State Department: Missile Launch Will 'Further Isolate' North Korea

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State Department spokesperson Victoria Nuland today called North Korea's deployment of an intercontinental ballistic missile "highly provocative" and said the country would face international consequences.

The country's foreign ministry asked that the launch not be "overblown" in the international sphere, but U.S. officials are not holding back in expressing their displeasure. North Korea violated two U.N. Security Council resolutions with its launch of a missile Tuesday night, Nuland said.

"It is highly regrettable that North Korea chose to take this course in flagrant violation of its international obligations," Nuland said at the press briefing. "It is only going to serve to further isolate the North Korean regime; it's not going to do anything to help the poor, suffering North Korean people. It's only going to further impoverish them."

North Korean leader Kim Jong Un has a choice to make, Nuland said.

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"He can plot a way forward that ends the isolation, that brings relief and a different way of life and progress to his people, or he can further isolate them with steps like this. He can spend his time and his money shooting off missiles, or he can feed his people, but he can't have both."

A U.S. official told ABC News the operation launched a rudimentary satellite in a polar orbit, saying the administration does not anticipate it will fall out of the sky anytime soon.

Four U.S. Navy ships were never close to shooting down the missile as it was assessed very quickly that it would not pose a threat to U.S., the official said.

The missile has three stages: The first stage splashed into Yellow Sea, the second stage into the Philippine Sea north of Luzon Island. The third stage is in orbit. Its job was to take the payload into space so it too remains in space and has its own orbit.

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The official said that by achieving a third stage capability North Korea has proven they can go exo-atmospheric. That means they now have a technology that could be weaponized into an ICBM, which has been the concern behind the North Korean space program all along.

Stephen Ganyard, ABC News consultant and former deputy assistant secretary of state, said this launch did not come as a surprise.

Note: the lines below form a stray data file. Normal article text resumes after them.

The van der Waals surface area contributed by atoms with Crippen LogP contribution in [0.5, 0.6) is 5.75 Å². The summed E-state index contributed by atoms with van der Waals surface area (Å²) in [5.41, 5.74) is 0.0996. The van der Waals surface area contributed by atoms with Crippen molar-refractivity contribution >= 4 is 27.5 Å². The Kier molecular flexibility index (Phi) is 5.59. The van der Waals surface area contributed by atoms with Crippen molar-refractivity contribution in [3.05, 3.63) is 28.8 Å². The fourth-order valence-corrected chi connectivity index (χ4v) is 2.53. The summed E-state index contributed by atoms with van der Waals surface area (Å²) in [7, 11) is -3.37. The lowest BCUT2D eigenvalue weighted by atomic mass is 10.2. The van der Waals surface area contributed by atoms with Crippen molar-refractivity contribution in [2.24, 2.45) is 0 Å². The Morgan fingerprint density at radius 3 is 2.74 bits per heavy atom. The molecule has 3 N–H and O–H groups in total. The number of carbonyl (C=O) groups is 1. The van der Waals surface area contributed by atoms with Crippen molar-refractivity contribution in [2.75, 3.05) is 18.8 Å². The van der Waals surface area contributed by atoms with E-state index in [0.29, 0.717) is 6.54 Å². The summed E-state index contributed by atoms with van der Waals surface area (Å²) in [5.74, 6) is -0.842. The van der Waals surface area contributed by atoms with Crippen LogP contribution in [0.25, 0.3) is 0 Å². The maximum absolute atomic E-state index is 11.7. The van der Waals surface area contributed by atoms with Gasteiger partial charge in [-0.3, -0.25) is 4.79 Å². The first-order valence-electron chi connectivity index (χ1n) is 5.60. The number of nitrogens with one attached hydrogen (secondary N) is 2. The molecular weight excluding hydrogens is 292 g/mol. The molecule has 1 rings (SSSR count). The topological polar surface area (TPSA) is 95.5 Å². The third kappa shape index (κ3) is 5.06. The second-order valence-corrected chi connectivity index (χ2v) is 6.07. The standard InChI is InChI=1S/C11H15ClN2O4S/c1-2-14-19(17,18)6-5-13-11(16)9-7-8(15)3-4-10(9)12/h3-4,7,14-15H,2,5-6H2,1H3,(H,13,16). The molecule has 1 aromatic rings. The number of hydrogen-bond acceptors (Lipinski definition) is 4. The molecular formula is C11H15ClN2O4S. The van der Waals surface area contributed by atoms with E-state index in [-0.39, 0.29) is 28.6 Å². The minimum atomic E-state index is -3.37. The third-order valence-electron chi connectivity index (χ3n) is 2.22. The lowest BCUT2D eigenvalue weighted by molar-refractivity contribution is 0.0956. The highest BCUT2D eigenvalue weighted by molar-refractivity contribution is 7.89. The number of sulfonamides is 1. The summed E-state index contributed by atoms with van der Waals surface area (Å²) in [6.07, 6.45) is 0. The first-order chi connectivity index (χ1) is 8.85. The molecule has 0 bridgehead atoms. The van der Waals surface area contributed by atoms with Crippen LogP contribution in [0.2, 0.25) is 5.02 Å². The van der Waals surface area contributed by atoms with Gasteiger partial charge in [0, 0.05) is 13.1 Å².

"The U.S. and our allies have known for a long time that this ability was coming, that the North Koreans were determined to demonstrate," Ganyard told ABC News senior foreign affairs correspondent Martha Raddatz. "This is the first time in four launches that has seen a successful launch with one more step along the way to creating an inter-continental ballistic nuclear capability. From that perspective it is very concerning."

A U.S. official said achieving this capability means their missile technology could reach both Alaska and the West Coast of the United States.

Kurt Campbell, US Assistant Secretary of State for East Asian and Pacific Affairs, said earlier today that the U.S. would continue to work with partners in the UN Security Council to determine the next step in addressing what he called "a provocative act."

"We will be working with our allies: South Korea, Japan, others, to do a full assessment of what's transpired," Campbell said at a press conference Wednesday. "Our primary point at this juncture is that this step is provocative, it is in strict violation of UN Security Council resolutions, and we along with the Philippines and other countries in the Asia Pacific region condemn it."

U.S. Ambassador to the UN Susan Rice said the statement issued by the Security Council today "is one of the swiftest and strongest, if not the swiftest and strongest, that this Council has issued" during her tenure there.

Speaking about the Six Party partner talks - negotiations centered around North Korea's nuclear weapons program - during a question-and-answer session with reporters, Rice said, "Our view is that for there to be a credible resumption of the Six Party process the North Koreans have to demonstrate clearly and without equivocation their commitment to de-nuclearization."

"Clearly today's actions more than call into question-or, yesterday's actions-more than call into question that commitment."